Top 10 Most Deadly Poisons Known To Mankind

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Everyone wonders what the most deadly poisons they hear on the news can actually do to the human body. After watching several documentaries, I wanted to write an article about Top 10 Most Deadly Poisons Known to Mankind and expand on the aftereffects.

This article would not be a real top 10 article without proper research. No Wikipedia was used, just books, scholarly journals and other resources (i.e. newspapers, magazines etc.)


1. Cyanide:


Cyanide is a mitochondrial toxin that is among the fastest lethal poisons known to mankind. Used in both ancient and modern times as a method of execution, cyanide causes death within minutes to hours of exposure, just look at Hitler for example. Though significant cyanide poisoning is uncommon, it must be recognized quickly to ensure prompt and proper administration of life-saving treatment.


2. Arsenic:


Arsenic, element 33 on the Mendeleev chart, has a long and wicked history; its very name has become tantamount with poison. In the 15th and 16th centuries, the Italian family of Borgias used arsenic as their favorite poison for political assassinations. Some even have suggested that Napoleon was poisoned by arsenic-tainted wine given to him while he was in exile.

The metal was described as the instrumental agent in an epidemic of food-borne illness after a church gathering in which the coffee urn was apparently criminally polluted with arsenic. This highlights the need for an index of suspicion when multiple individuals present to an emergency department temporally related and with similar symptoms and conditions.

Arsenic is indeed considered a heavy metal and shares many toxic characteristics with the other heavy metals, like lead and mercury. Arsenic is also omnipresent in the environment. It ranks 20th in abundance in the earth’s crust, 14th in seawater, and 12th in the human body.


3. Zyklon B

Zyklon B

Zyklon B was used in Germany before and during the World War II for fumigation and pest extermination on ships and inside buildings and machinery. In the Auschwitz concentration camp, it was initially used solely for the purposes of sanitation and pest control until the summer of 1941. After the end of August 1941, Zyklon was used in the camp, first experimentally and then routinely, as an agent of mass annihilation. Zyklon B contained diatomite, in the form of granules the size of fine peas, saturated with prussic acid. In view of its volatility and the associated risk of accidental poisoning, it was supplied to the camp in sealed metal canisters.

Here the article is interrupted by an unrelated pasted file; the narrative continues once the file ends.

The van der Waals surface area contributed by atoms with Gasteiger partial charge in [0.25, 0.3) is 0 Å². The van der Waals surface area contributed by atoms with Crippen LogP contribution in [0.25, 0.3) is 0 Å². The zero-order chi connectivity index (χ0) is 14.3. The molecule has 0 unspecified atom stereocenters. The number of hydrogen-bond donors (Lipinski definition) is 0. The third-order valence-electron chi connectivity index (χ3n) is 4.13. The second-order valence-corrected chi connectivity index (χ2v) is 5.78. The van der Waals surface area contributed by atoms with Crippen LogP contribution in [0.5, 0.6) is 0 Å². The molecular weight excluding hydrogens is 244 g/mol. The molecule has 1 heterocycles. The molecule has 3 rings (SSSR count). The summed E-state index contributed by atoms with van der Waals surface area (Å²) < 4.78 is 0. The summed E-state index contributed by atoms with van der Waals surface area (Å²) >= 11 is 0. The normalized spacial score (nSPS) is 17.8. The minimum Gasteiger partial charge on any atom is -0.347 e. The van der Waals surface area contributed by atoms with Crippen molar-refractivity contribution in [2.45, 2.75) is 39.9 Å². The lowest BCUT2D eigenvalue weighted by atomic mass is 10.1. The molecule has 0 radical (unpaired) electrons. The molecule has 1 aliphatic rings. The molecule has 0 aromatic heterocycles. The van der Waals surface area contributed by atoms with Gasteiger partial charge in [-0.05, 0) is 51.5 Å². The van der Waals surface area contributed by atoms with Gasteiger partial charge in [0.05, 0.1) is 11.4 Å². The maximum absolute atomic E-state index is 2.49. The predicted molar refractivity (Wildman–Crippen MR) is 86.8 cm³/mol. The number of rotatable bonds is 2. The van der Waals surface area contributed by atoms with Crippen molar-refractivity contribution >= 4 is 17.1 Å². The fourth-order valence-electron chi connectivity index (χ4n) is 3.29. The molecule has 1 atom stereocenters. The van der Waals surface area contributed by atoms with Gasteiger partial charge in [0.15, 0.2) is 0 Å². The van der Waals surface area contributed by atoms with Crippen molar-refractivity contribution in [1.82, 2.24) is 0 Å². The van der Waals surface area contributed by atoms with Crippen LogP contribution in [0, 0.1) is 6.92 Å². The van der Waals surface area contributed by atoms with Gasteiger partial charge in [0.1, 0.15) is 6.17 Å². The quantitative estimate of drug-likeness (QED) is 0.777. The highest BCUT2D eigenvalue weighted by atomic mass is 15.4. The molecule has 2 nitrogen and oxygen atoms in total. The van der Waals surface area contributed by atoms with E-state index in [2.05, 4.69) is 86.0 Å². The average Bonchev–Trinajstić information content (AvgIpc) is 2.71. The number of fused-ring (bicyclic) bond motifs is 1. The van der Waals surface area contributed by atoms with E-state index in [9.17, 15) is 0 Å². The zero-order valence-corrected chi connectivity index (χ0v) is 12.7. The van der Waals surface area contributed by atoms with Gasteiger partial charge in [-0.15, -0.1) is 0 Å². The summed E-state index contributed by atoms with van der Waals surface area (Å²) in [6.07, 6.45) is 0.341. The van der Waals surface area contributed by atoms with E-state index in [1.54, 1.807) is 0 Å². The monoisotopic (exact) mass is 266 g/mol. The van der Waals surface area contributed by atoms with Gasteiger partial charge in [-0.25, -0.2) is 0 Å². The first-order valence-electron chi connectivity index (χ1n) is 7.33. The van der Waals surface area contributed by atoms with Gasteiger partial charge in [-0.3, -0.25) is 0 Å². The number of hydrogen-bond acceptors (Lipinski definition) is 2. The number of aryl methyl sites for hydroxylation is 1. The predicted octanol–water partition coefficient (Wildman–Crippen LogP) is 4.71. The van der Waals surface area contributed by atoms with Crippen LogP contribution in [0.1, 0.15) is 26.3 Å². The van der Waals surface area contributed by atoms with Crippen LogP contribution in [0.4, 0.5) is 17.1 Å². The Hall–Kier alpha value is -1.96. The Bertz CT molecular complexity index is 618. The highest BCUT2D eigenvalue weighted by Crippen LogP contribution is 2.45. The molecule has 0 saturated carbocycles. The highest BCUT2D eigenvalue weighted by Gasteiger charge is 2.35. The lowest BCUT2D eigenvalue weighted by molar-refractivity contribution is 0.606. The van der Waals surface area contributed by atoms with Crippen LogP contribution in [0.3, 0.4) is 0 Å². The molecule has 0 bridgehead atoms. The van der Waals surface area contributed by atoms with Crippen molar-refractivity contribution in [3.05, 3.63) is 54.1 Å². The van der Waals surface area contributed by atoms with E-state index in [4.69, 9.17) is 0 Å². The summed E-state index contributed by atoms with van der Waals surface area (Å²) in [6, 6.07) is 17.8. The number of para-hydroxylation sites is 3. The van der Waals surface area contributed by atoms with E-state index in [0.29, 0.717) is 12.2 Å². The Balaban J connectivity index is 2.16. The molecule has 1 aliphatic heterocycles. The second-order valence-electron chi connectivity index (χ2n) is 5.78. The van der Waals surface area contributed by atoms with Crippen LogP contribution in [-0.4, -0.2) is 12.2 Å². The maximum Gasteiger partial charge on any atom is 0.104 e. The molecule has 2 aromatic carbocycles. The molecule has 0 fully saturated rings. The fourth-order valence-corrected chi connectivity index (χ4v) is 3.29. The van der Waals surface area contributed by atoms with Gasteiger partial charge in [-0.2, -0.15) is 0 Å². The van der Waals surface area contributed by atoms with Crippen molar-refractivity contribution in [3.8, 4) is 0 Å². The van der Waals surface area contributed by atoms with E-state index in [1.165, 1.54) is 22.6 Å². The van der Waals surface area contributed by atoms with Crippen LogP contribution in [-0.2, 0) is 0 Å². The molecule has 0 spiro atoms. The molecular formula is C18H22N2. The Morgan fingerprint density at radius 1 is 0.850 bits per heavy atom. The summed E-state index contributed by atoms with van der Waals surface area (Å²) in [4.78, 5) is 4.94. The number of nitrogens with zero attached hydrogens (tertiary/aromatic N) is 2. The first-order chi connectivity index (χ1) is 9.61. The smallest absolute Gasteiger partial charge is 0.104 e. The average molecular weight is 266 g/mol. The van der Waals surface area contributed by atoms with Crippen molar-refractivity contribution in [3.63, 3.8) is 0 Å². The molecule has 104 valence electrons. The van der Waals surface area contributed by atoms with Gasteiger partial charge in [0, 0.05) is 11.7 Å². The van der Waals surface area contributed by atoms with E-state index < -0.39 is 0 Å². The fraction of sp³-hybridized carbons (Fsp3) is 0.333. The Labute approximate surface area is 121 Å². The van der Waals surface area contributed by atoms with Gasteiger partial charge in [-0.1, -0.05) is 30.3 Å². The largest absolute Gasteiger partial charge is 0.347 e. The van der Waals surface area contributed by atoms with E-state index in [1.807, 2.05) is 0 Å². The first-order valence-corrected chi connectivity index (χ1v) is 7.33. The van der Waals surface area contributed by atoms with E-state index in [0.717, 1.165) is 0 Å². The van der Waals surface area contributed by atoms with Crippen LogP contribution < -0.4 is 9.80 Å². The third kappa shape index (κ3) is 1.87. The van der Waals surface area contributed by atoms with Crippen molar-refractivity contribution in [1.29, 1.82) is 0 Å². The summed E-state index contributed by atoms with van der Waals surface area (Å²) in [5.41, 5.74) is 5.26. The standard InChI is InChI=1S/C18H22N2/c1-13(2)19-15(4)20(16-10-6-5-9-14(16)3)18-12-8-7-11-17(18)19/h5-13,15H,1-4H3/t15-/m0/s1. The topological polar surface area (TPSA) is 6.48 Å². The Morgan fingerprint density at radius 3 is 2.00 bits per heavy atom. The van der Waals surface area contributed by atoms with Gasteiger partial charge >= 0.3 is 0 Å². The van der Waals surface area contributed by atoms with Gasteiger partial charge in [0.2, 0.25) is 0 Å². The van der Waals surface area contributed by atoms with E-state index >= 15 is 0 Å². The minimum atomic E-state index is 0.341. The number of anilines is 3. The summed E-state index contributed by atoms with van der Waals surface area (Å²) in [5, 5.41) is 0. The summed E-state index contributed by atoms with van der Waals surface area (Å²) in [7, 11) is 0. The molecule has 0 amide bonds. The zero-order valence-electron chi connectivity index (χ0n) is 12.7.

BAYER used to be a much bigger German chemical company, IG Farben. IG Farben operated in the Auschwitz death camp where it used prison labor in the production of synthetic rubber and oil. However, their most ghastly act was in the sale of Zyklon B – the poison used in the Nazi gas chambers. During the Nuremburg trials, 24 IG Farben executives were indicted and charged with 5 counts including “slavery and mass murder.” 25,000 of the 35,000 slave laborers who worked for IG Farben at Auschwitz died there.


4. Anthrax:


Cutaneous exposure to this poison can kill, but the most lethal, panic-driven form of anthrax is inhaled. It starts as a flu and does not get better and then all of the sudden your respiratory system collapses.

Anthrax is produced by the spore-forming bacterium Bacillus anthracis. This bacterium is most commonly found in agricultural regions because it occurs principally in animals. The most commonly affected areas include South and Central America, Southern and Eastern Europe, Asia, Africa, the Caribbean and the Middle East.

When anthrax affects humans, it is usually due to an occupational exposure to infected animals or their products. Workers who are exposed to dead animals and animal products from other countries where anthrax is more common may become infected with B. anthracis (industrial anthrax).


5. Sulfur Mustard:

Sulfur Mustard

This chemical warfare agent is a class of related cytotoxic and vesicant chemical warfare agents with the ability to form huge blisters on the exposed skin and in the lungs. Scientists Wilhelm Lommel and Wilhelm Steinkopf, developed a method during WWI for large scale production of mustard gas for the Imperial German Army. The consequence of usage is worse than death.


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